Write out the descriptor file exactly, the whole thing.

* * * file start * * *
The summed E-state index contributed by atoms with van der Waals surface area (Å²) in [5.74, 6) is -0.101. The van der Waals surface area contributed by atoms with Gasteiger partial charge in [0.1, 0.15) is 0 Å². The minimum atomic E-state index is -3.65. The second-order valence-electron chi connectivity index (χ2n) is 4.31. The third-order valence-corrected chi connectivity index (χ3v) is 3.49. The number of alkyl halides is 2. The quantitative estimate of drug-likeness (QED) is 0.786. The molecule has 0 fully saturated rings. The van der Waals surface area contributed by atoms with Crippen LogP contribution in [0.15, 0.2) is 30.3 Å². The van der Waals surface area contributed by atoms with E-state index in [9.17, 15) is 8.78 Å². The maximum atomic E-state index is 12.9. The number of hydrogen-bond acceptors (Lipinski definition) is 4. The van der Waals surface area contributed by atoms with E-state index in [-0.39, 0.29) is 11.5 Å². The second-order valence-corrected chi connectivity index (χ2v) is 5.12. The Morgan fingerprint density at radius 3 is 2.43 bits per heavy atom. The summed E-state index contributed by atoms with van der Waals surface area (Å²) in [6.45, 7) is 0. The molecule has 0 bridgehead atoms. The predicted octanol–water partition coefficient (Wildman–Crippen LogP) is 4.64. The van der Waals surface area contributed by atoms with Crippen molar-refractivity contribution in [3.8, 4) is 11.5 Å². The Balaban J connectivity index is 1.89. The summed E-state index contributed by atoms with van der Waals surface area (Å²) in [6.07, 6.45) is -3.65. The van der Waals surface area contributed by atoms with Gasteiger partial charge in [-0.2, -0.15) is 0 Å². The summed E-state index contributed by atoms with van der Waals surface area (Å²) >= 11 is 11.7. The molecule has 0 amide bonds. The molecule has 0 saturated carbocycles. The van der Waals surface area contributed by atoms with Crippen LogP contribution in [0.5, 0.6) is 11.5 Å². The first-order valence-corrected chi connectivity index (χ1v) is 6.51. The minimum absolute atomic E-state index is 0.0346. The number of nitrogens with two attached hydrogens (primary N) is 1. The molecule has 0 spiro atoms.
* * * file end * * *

The summed E-state index contributed by atoms with van der Waals surface area (Å²) in [5.74, 6) is -0.101. The van der Waals surface area contributed by atoms with Gasteiger partial charge in [0.1, 0.15) is 0 Å². The minimum atomic E-state index is -3.65. The second-order valence-electron chi connectivity index (χ2n) is 4.31. The third-order valence-corrected chi connectivity index (χ3v) is 3.49. The number of alkyl halides is 2. The quantitative estimate of drug-likeness (QED) is 0.786. The molecule has 0 fully saturated rings. The van der Waals surface area contributed by atoms with Crippen LogP contribution in [0.15, 0.2) is 30.3 Å². The van der Waals surface area contributed by atoms with E-state index in [9.17, 15) is 8.78 Å². The maximum atomic E-state index is 12.9. The number of hydrogen-bond acceptors (Lipinski definition) is 4. The van der Waals surface area contributed by atoms with E-state index in [-0.39, 0.29) is 11.5 Å². The second-order valence-corrected chi connectivity index (χ2v) is 5.12. The Morgan fingerprint density at radius 3 is 2.43 bits per heavy atom. The summed E-state index contributed by atoms with van der Waals surface area (Å²) in [6.45, 7) is 0. The molecule has 0 bridgehead atoms. The predicted octanol–water partition coefficient (Wildman–Crippen LogP) is 4.64. The van der Waals surface area contributed by atoms with Crippen molar-refractivity contribution in [3.8, 4) is 11.5 Å². The Balaban J connectivity index is 1.89. The summed E-state index contributed by atoms with van der Waals surface area (Å²) in [6.07, 6.45) is -3.65. The van der Waals surface area contributed by atoms with Gasteiger partial charge in [-0.2, -0.15) is 0 Å². The summed E-state index contributed by atoms with van der Waals surface area (Å²) >= 11 is 11.7. The molecule has 0 amide bonds. The molecule has 0 saturated carbocycles. The van der Waals surface area contributed by atoms with Crippen LogP contribution in [0.5, 0.6) is 11.5 Å². The first-order valence-corrected chi connectivity index (χ1v) is 6.51. The minimum absolute atomic E-state index is 0.0346. The number of nitrogens with two attached hydrogens (primary N) is 1. The molecule has 0 spiro atoms.